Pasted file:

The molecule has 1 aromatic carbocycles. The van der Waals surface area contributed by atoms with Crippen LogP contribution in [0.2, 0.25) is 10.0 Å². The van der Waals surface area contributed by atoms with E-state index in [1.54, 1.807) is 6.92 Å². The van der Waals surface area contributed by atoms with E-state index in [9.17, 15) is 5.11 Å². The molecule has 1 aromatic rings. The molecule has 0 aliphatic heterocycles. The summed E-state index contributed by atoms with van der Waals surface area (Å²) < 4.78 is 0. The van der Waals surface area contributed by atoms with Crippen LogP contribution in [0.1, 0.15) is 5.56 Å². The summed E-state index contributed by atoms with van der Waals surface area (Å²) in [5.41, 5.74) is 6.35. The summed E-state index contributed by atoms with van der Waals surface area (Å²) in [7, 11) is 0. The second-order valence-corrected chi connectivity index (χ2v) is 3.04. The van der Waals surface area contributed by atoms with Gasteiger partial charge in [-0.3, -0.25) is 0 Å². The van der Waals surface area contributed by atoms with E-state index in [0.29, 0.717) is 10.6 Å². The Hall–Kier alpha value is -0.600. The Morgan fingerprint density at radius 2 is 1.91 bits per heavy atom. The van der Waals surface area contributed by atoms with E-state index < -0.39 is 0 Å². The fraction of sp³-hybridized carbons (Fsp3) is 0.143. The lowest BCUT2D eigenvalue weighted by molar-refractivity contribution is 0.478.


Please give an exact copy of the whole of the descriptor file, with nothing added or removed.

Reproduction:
The molecule has 1 aromatic carbocycles. The van der Waals surface area contributed by atoms with Crippen LogP contribution in [0.2, 0.25) is 10.0 Å². The van der Waals surface area contributed by atoms with E-state index in [1.54, 1.807) is 6.92 Å². The van der Waals surface area contributed by atoms with E-state index in [9.17, 15) is 5.11 Å². The molecule has 1 aromatic rings. The molecule has 0 aliphatic heterocycles. The summed E-state index contributed by atoms with van der Waals surface area (Å²) < 4.78 is 0. The van der Waals surface area contributed by atoms with Crippen LogP contribution in [0.1, 0.15) is 5.56 Å². The summed E-state index contributed by atoms with van der Waals surface area (Å²) in [5.41, 5.74) is 6.35. The summed E-state index contributed by atoms with van der Waals surface area (Å²) in [7, 11) is 0. The second-order valence-corrected chi connectivity index (χ2v) is 3.04. The van der Waals surface area contributed by atoms with Gasteiger partial charge in [-0.3, -0.25) is 0 Å². The van der Waals surface area contributed by atoms with E-state index in [0.29, 0.717) is 10.6 Å². The Hall–Kier alpha value is -0.600. The Morgan fingerprint density at radius 2 is 1.91 bits per heavy atom. The van der Waals surface area contributed by atoms with E-state index < -0.39 is 0 Å². The fraction of sp³-hybridized carbons (Fsp3) is 0.143. The lowest BCUT2D eigenvalue weighted by molar-refractivity contribution is 0.478.